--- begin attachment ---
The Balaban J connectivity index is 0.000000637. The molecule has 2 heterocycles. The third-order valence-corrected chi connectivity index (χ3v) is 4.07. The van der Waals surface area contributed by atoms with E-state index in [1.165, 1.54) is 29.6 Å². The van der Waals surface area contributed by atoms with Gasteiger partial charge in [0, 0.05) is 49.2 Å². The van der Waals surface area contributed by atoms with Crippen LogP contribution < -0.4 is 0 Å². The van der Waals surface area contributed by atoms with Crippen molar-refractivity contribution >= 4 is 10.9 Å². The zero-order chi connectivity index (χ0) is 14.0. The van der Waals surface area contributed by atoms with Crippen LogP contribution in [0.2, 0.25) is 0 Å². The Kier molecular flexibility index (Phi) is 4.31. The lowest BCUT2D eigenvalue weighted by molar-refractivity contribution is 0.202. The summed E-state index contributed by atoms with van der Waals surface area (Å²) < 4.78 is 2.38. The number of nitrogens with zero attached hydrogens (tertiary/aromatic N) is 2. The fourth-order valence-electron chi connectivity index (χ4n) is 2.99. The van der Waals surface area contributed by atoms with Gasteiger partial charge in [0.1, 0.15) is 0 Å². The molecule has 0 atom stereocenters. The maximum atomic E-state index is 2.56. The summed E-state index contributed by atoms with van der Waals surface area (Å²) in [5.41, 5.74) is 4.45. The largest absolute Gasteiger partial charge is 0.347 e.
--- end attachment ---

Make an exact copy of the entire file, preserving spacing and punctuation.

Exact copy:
The Balaban J connectivity index is 0.000000637. The molecule has 2 heterocycles. The third-order valence-corrected chi connectivity index (χ3v) is 4.07. The van der Waals surface area contributed by atoms with E-state index in [1.165, 1.54) is 29.6 Å². The van der Waals surface area contributed by atoms with Gasteiger partial charge in [0, 0.05) is 49.2 Å². The van der Waals surface area contributed by atoms with Crippen LogP contribution < -0.4 is 0 Å². The van der Waals surface area contributed by atoms with Crippen molar-refractivity contribution >= 4 is 10.9 Å². The zero-order chi connectivity index (χ0) is 14.0. The van der Waals surface area contributed by atoms with Crippen LogP contribution in [0.2, 0.25) is 0 Å². The Kier molecular flexibility index (Phi) is 4.31. The lowest BCUT2D eigenvalue weighted by molar-refractivity contribution is 0.202. The summed E-state index contributed by atoms with van der Waals surface area (Å²) < 4.78 is 2.38. The number of nitrogens with zero attached hydrogens (tertiary/aromatic N) is 2. The fourth-order valence-electron chi connectivity index (χ4n) is 2.99. The van der Waals surface area contributed by atoms with Gasteiger partial charge in [0.1, 0.15) is 0 Å². The molecule has 0 atom stereocenters. The maximum atomic E-state index is 2.56. The summed E-state index contributed by atoms with van der Waals surface area (Å²) in [5.41, 5.74) is 4.45. The largest absolute Gasteiger partial charge is 0.347 e.